I came across an interesting chapter in one of the five books I am trying to read at the moment, which talked about the frustration people experience when, ahem, faced with a large number of possibilities to choose from. This particular chapter was dedicated to how we choose health care providers and how in today’s world a lot of the decision making in health care is being left to the patient (as a consumer). The patient/client is faced with mind-numbing quantities and permutations of possible choices of health insurance cover, conventional and alternative treatments, medication side effects, etc. They are supposed to make informed decisions about their treatment, become an “overnight expert” in their ailment and then, using information given by the doctor, the media and the Internet, they are to tell the doctor which treatment modality to proceed with. The author goes on to say that most people actually feel apprehensive about making these decisions and would rather trust an expert to decide, with their best interest at heart!

Wow! I have to admit, this one chapter got me thinking about a lot of things I used to consider as commonplace in modern healthcare. I started questioning what I was taught in my “community dentistry” subject at University!

Firstly, my generation are among the first to be completely at ease with dentistry as a service industry, dedicated to serving consumers, who in return have rights guaranteed to them by various consumer acts. Dentistry had moved on, much like medicine, from authoritative attitudes of practitioners who treated their patients like simple-minded children and into an era of informed consent, patient-centered practice and lastly, consumerism! Back in the dying years of the 20th century, in my very early 20s, I felt this was a reasonable model for a modern health system. It gives the power back to the patients, it expects accountability from practitioners and it forces doctors to spend at least a little time educating their patients.
A decade later, having had to face the realities of private practice in the CBDs of two major cities in Australia, I am beginning to question whether we took consumerism in dentistry a touch too far! You don’t have to look very hard to spot an example of how consumerism is affecting dentistry today: dentists themselves are progressively becoming more at ease with mass marketing tools previously reserved for “non-professionals”, however, more interesting still is the sleek marketing presence of manufacturers of dental implements (like non-fixed orthodontic appliances manufactured in Central America and Asia) in front of the general public. Then there is the clever the use of “no wait periods on extras benefits” in most health insurers’ campaigns to drive their insurance sales. Heck, the insurers have even gone a step further and now want to offer you not just a choice of covers and rebates but also a choice of dentists you can see, how many visits per year you can have and the list goes on, all in disguise of offering “more choice” or “better service” to their ‘members’. They like us to think that paying our premiums somehow gives us a coveted title of ‘member’, making us feel like we ‘belong’ to a large, happy family of healthy, smiling, satisfied people who get amazing service and huge benefits from their fund! It makes you want to do splits in the air and yell out how much better you feel for knowing how lucky you are, doesn’t it?*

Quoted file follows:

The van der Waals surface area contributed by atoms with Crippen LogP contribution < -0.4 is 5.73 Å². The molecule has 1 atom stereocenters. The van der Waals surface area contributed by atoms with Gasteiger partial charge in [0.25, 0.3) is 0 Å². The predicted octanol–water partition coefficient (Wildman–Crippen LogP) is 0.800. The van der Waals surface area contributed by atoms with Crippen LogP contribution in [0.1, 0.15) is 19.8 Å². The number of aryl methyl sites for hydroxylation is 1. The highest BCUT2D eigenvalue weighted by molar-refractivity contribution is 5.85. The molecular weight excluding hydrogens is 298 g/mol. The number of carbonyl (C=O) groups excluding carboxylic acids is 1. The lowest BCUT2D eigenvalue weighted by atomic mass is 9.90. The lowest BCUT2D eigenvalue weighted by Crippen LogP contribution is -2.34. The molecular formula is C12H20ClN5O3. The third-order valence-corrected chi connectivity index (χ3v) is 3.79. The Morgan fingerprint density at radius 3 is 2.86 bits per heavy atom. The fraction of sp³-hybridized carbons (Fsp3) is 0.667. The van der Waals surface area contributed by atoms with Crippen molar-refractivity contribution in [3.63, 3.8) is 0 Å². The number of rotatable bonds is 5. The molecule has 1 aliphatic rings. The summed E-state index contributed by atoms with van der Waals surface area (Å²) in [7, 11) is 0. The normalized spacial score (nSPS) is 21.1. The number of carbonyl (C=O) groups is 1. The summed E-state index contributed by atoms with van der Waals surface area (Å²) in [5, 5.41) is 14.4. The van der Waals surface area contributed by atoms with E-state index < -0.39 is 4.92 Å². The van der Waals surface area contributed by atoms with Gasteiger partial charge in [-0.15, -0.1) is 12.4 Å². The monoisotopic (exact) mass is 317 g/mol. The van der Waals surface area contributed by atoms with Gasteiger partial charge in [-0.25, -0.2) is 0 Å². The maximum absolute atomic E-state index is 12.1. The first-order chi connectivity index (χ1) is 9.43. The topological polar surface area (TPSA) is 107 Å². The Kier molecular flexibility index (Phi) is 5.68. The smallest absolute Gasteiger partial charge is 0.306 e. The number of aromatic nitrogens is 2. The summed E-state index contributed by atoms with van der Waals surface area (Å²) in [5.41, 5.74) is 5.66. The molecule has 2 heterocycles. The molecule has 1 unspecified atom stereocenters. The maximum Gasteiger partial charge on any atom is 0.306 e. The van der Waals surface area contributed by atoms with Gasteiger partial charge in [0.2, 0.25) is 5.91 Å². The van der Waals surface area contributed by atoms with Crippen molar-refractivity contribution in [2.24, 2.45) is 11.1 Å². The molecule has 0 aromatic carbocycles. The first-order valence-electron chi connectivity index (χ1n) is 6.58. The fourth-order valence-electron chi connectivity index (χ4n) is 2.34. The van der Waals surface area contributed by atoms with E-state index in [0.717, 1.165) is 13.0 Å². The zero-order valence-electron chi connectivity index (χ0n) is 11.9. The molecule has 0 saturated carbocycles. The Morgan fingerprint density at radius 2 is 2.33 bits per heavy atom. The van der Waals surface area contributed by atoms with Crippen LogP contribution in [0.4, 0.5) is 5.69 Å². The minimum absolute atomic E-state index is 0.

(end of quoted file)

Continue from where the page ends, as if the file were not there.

Is this emphasis on choices shifting our patients’ focus from the imperative of their health to a prerogative to exercise their consumer rights, the basic one being the right to choose, to “vote with their feet”? I was asked by one of my patients a while ago:”How is it that whenever I change dentists, I end up needing to have some treatment on my teeth?” I really liked his question, not only because he had observed a pattern which is well known to scientists who do research in dentistry (and that is lack of consistency not only between operators but also with same operator over a period of time), but also because he pointed to a very important part of the patient-dentist relationship and that is: HISTORY…personal, medical, dental!